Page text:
With climate change heating up British Columbia’s rivers, there are growing concerns about the vulnerability of cold-water species such as salmon.
But a new study shows salmon may have the ability to adapt to a warming world because Chinook that lay larger eggs produce offspring that have greater heat tolerance.
“What jumped out [of the data] was that the mothers with big eggs tended to have indicators the offspring were more temperature tolerant,” said Tony Farrell, who holds the Canadian Research Chair in fish physiology at the University of British Columbia.
Dr. Farrell’s lab helped Nicolas Munoz, a master’s student at the University of Western Ontario, in a research project that measured the heat tolerance of juvenile salmon by tracking their heart rates as they were exposed to increasingly warm water.
Mr. Munoz worked with the Department of Fisheries and Oceans to capture spawning Chinook salmon at the Big Qualicum River on Vancouver Island.
Some 25 different “families” of offspring were produced for testing by mixing the eggs and sperm of several salmon.
“When you warm a fish up it primarily responds by raising its heart rate to deliver more oxygen to its tissues … then it reaches a maximum and sometimes the heart can go into arrhythmia,” Dr. Farrell said.
He said Mr. Munoz’s research showed the offspring that were best at dealing with warmer water came from females that produced larger eggs.
“That was unexpected and quite exciting because what we do know from the [science] literature is that egg size can be genetically determined,” Dr. Farrell said. “And so egg size is heritable. So what you’ve got is a kind of indirect genetic effect which is being manifest through the mother. That was a highly novel finding.”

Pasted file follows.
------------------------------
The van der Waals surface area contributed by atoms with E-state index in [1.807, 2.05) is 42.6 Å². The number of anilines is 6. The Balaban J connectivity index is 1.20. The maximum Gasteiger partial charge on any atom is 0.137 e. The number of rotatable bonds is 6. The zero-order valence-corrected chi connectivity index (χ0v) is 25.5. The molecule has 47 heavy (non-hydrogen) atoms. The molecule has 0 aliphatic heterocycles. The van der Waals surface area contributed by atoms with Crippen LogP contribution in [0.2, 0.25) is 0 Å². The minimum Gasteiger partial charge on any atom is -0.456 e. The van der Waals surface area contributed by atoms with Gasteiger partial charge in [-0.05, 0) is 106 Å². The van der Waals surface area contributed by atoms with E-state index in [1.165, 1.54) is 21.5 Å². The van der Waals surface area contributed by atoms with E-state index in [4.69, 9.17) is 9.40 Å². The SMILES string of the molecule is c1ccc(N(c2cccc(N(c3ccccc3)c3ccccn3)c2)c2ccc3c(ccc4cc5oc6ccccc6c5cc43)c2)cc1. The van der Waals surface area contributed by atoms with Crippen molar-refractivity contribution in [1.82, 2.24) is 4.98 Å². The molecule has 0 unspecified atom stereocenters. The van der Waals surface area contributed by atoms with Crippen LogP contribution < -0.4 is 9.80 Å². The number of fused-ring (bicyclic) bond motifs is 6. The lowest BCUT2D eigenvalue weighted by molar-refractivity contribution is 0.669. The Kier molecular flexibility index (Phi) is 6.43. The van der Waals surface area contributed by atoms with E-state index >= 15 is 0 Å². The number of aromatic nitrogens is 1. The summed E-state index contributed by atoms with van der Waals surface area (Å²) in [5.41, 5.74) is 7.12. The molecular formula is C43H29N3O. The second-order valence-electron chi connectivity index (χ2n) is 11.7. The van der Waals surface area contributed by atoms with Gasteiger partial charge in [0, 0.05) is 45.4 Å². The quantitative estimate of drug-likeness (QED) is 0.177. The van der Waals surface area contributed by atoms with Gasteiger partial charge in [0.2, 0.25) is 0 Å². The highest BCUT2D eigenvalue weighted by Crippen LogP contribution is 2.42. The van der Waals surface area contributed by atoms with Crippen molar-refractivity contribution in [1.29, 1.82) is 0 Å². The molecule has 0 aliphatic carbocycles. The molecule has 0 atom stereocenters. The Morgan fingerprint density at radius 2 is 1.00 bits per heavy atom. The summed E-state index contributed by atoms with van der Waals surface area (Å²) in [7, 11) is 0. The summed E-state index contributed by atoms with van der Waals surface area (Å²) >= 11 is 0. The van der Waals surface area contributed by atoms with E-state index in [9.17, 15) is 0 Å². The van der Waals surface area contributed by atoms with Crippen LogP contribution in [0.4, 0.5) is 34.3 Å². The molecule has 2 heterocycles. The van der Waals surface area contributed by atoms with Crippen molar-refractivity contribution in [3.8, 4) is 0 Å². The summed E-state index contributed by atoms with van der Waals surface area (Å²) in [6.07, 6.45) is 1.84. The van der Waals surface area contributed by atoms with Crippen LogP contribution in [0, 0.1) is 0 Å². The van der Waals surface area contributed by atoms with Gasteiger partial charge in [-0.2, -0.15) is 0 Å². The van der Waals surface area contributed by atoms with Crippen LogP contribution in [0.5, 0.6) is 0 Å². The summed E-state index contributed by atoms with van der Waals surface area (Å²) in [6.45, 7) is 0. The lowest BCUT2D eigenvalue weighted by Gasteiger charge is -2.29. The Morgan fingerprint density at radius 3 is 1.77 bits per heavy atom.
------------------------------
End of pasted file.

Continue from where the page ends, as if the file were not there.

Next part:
He said the study could point to ways in which fisheries managers could adapt to climate change by selecting fish for breeding that produce the largest eggs.
“It’s a heritable trait,” he said of heat tolerance. “We can breed it into the stocks as opposed to just taking whatever random assortment nature gives us.”
Mr. Munoz, lead author on a paper about the study just published by the Royal Society, said he undertook the project because he wanted to know whether or not salmon could adapt to high temperatures. “We basically did cardiac performance measures, basically looking at when the heart starts to collapse,” he said. “Mothers with the largest eggs had the most thermally tolerant offspring.”
Mr. Munoz said the finding fits with a general principle that when the environment gets harsh, mothers can compensate by producing fewer, but more robust offspring.
“There’s this classic tradeoff in evolutionary biology that mothers can basically have many offspring of a lower quality or fewer offspring of a higher quality,” he said. “What our data suggests is that in higher temperatures the way these populations can adapt … would be for selection for mothers to have larger eggs.”
High water temperatures in the Fraser River, which is currently running about 1.5 degrees higher than normal, have been blamed for large die-offs of salmon in recent years.